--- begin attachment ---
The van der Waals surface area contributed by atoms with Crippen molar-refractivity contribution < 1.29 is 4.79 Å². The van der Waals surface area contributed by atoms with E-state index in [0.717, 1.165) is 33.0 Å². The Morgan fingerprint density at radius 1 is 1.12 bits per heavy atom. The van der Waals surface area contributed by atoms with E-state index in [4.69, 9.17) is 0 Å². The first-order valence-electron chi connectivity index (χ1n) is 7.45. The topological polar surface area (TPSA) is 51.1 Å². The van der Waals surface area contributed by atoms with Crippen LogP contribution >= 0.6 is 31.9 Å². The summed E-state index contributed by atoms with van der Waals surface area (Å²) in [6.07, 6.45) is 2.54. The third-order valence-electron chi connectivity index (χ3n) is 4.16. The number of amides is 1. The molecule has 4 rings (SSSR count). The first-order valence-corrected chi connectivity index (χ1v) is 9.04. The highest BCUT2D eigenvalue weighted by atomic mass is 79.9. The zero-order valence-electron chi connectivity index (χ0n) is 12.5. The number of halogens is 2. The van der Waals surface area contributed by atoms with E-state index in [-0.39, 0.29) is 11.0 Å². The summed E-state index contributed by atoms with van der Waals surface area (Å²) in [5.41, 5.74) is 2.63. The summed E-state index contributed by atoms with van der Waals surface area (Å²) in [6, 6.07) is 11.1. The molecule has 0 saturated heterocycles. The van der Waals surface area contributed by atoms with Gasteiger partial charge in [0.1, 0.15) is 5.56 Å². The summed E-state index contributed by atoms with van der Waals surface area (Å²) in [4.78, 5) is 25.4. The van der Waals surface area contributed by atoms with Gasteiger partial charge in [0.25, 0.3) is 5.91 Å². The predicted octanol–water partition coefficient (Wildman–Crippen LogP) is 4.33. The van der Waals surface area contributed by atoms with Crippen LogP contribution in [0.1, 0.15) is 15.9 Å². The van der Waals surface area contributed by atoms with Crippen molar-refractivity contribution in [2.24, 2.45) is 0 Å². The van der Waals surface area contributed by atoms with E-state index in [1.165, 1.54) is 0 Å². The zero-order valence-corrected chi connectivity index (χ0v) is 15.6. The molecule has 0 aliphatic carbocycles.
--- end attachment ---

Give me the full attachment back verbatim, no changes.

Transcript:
The van der Waals surface area contributed by atoms with Crippen molar-refractivity contribution < 1.29 is 4.79 Å². The van der Waals surface area contributed by atoms with E-state index in [0.717, 1.165) is 33.0 Å². The Morgan fingerprint density at radius 1 is 1.12 bits per heavy atom. The van der Waals surface area contributed by atoms with E-state index in [4.69, 9.17) is 0 Å². The first-order valence-electron chi connectivity index (χ1n) is 7.45. The topological polar surface area (TPSA) is 51.1 Å². The van der Waals surface area contributed by atoms with Crippen LogP contribution >= 0.6 is 31.9 Å². The summed E-state index contributed by atoms with van der Waals surface area (Å²) in [6.07, 6.45) is 2.54. The third-order valence-electron chi connectivity index (χ3n) is 4.16. The number of amides is 1. The molecule has 4 rings (SSSR count). The first-order valence-corrected chi connectivity index (χ1v) is 9.04. The highest BCUT2D eigenvalue weighted by atomic mass is 79.9. The zero-order valence-electron chi connectivity index (χ0n) is 12.5. The number of halogens is 2. The van der Waals surface area contributed by atoms with E-state index in [-0.39, 0.29) is 11.0 Å². The summed E-state index contributed by atoms with van der Waals surface area (Å²) in [5.41, 5.74) is 2.63. The summed E-state index contributed by atoms with van der Waals surface area (Å²) in [6, 6.07) is 11.1. The molecule has 0 saturated heterocycles. The van der Waals surface area contributed by atoms with Gasteiger partial charge in [0.1, 0.15) is 5.56 Å². The summed E-state index contributed by atoms with van der Waals surface area (Å²) in [4.78, 5) is 25.4. The van der Waals surface area contributed by atoms with Gasteiger partial charge in [0.25, 0.3) is 5.91 Å². The predicted octanol–water partition coefficient (Wildman–Crippen LogP) is 4.33. The van der Waals surface area contributed by atoms with Crippen LogP contribution in [0.1, 0.15) is 15.9 Å². The van der Waals surface area contributed by atoms with Crippen molar-refractivity contribution in [2.24, 2.45) is 0 Å². The van der Waals surface area contributed by atoms with E-state index in [1.165, 1.54) is 0 Å². The zero-order valence-corrected chi connectivity index (χ0v) is 15.6. The molecule has 0 aliphatic carbocycles.